Just as climate change is a fact, so is the disinformation associated with it a real and important problem that needs to be addressed. Providing accurate information about the climate and highlighting proper pro-climate solutions is a challenge hindered by obstacles such as fake news, polarization, lack of digital skills, and climate denial & delay narratives. Journalists and internet creators stand at the forefront of tackling these issues, needing reliable knowledge, access to the best tools, expert support, as well as trust and collaboration within their community.
At the Climate Strategies Poland Foundation, we have been examining this issue for some time, researching and engaging in conversations with journalists about the challenges they face and potential solutions. Based on this, we have undertaken a series of educational, networking, and activating initiatives aimed at supporting the journalistic community and internet creators on their journey to building credible, responsible, and influential climate journalism.
Media plays a crucial role in scrutinizing whether companies’ climate plans truly combat global warming or are mere greenwashing. They also ensure the provision of reliable information on climate change and check politicians’ statements on this topic. Navigating new regulations and confronting businesses requires journalists to stay informed on topics like carbon footprint, ESG, and offsetting. The Climate Strategies Poland Foundation collaborated with Zielona.Gazeta.pl and experts to provide journalists with the guide “How to Write about Climate?” This resource includes tools, best practices, and insights on climate, climate disinformation, carbon footprint, and greenwashing. After the success of the first publication, together with Gazeta.pl and the fact-checking organization Warriors of the Keyboard, we created a continuation of the textbook “What is climate disinformation and how to fight it?”
Climate themes should permanently be a vital context in economic, social, and cultural texts for journalists, editors, and publishers. However, this is often not the case, and journalists covering climate issues must also confront climate denialists and disinformation while navigating a changing political landscape. Recognizing the urgent need to honor those tackling this challenge, we, in collaboration with Radio ZET, established the first “Journalist for the Planet” award in Poland. This award is now a category in the prestigious Andrzej Woyciechowski competition. Its aim is to distinguish journalists who demonstrate a climate-responsible approach in their daily work, displaying a profound understanding of the subject and sensitivity. We seek to honor their tireless efforts in addressing important and challenging climate topics while actively countering greenwashing and false climate narratives.Learn more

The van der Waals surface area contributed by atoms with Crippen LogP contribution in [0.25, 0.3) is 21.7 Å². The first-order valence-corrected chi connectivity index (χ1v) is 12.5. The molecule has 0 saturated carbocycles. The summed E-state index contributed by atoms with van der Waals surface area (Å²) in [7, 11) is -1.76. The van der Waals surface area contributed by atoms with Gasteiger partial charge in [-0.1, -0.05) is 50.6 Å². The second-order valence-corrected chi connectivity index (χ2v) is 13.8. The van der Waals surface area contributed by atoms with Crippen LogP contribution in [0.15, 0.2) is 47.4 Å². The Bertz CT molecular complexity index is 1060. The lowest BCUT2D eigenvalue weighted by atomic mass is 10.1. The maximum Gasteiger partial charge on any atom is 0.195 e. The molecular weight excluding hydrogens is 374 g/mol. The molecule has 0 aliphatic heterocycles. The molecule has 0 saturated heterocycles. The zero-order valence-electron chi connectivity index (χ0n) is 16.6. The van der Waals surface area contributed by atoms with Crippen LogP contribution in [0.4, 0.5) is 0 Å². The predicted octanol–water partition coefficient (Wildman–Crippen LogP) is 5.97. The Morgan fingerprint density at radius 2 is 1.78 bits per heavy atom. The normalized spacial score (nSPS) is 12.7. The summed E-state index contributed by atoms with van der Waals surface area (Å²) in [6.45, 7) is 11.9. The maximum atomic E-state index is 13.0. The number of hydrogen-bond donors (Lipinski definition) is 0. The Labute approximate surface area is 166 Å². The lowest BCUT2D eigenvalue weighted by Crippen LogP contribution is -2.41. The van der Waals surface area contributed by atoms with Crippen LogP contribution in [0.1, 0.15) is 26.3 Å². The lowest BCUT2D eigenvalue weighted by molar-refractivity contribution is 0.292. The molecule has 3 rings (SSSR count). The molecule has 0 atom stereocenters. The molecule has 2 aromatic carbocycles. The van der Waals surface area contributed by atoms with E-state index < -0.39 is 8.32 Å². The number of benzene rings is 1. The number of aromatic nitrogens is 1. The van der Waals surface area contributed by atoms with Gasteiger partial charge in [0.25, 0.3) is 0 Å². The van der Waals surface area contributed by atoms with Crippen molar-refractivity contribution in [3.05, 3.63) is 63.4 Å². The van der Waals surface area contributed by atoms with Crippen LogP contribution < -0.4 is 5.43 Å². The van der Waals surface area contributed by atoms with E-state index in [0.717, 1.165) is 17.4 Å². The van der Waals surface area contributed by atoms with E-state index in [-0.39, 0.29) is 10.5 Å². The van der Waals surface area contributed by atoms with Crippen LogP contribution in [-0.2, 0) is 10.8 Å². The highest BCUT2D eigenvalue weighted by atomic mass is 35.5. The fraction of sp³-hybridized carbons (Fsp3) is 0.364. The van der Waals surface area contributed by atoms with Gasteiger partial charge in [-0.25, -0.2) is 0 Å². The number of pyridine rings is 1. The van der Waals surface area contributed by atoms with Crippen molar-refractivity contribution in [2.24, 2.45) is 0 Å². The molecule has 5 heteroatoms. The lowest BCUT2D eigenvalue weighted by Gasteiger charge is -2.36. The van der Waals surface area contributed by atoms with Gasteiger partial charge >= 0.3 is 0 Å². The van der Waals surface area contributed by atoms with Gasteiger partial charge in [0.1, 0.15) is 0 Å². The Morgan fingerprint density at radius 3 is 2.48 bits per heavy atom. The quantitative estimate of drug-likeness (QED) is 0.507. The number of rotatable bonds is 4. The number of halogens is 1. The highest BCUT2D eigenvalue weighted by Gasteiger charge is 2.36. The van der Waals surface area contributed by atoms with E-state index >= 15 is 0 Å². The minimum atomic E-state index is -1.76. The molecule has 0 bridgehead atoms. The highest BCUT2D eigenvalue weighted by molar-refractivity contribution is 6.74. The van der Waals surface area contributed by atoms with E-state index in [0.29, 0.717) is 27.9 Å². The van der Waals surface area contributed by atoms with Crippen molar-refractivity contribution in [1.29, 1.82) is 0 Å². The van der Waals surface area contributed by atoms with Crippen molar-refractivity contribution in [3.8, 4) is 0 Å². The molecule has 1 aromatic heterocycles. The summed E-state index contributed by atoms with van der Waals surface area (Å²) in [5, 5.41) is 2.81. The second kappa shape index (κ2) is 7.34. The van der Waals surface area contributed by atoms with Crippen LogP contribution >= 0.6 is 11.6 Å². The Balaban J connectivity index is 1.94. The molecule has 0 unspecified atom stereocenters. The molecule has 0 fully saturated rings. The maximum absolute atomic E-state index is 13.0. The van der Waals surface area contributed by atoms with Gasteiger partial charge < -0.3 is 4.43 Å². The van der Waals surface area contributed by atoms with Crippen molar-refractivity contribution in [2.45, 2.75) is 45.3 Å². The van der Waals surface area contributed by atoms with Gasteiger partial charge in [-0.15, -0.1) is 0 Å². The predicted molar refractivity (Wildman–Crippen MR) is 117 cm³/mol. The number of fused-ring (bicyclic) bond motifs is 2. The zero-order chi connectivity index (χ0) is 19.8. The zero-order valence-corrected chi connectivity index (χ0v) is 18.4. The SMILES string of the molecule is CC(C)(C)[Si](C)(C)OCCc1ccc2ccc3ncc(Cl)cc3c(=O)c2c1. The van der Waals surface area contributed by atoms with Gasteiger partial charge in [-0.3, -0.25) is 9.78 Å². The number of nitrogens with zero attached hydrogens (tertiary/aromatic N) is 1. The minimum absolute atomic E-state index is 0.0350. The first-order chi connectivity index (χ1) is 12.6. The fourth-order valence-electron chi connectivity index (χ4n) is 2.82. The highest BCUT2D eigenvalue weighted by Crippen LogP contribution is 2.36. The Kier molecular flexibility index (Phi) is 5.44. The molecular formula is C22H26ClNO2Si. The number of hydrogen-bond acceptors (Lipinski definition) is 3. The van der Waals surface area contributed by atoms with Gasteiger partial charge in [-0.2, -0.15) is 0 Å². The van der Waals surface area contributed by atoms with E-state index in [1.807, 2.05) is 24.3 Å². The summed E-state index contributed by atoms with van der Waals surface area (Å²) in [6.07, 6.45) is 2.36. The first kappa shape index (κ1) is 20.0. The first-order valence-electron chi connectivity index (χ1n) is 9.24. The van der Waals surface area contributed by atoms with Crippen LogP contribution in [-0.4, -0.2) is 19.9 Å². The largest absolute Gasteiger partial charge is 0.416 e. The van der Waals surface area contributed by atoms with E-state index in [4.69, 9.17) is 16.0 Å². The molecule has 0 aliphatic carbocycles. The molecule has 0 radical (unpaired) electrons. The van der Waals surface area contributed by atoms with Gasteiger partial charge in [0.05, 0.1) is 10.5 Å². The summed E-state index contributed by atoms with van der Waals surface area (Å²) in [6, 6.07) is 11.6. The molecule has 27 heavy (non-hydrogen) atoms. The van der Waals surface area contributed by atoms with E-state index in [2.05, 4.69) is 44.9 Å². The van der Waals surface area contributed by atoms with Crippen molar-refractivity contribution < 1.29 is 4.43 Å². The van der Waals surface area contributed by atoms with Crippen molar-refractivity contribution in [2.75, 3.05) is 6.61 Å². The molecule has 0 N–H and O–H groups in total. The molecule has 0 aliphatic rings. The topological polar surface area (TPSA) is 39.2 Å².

The past eight years of conservative governance in Poland have significantly lowered journalism quality and departed from good practices. Climate-related topics, energy transformation, and EU climate policy have polarized society, becoming breeding grounds for misinformation and political manipulation, leading to narrative chaos. In response, we established the Climate Journalism Working Group—a space for journalists to enhance their skills in combating misinformation, receive training from top experts, explore new tools, and plan joint interventions while strengthening collaboration. This initiative is aimed at committed professionals actively contributing to the development of climate journalism in Poland, with the belief that they will inspire others in the field. The pilot project involved leading climate journalists from major Polish media outlets, as well as internet creators focusing on climate and the environment.
Fake news spreads much faster than real information, and the topic of climate change often evokes extreme emotions, compounded by the complex terminology used in related scientific discussions. In these circumstances, the ability to quickly verify information, access reliable and up-to-date sources of knowledge, and clarify complex content is crucial. With this in mind, the Climate Knowledge Base was created—a free repository of scientific publications, reports, articles, and podcasts about climate. In 2022, we actively participated in its development, and in 2023, we assumed full responsibility for its maintenance, ensuring continuous growth and promotion. Dr. Agnieszka Liszka-Dobrowolska, co-founder of the Climate Strategies Poland Foundation, is a member of the Climate Knowledge Base’s Expert Council, representing 20 leading non-governmental organizations, academic centers, and research units in Poland dedicated to climate-related issues.Learn more
Research indicates that prebunking, the proactive exposure of anticipated false narratives, is an effective method in combating climate disinformation. Recognizing the likelihood of manipulated climate narratives during parliamentary elections in 2023, we created the “Voting for Climate” series of prebunking podcasts. In four discussions, leading podcasters and journalists posed questions about energy transformation, clean air, international agreements, and climate misinformation. Collaborating with experts, they sought to anticipate how these topics might be manipulated during elections and alert listeners, equipping them with accurate knowledge.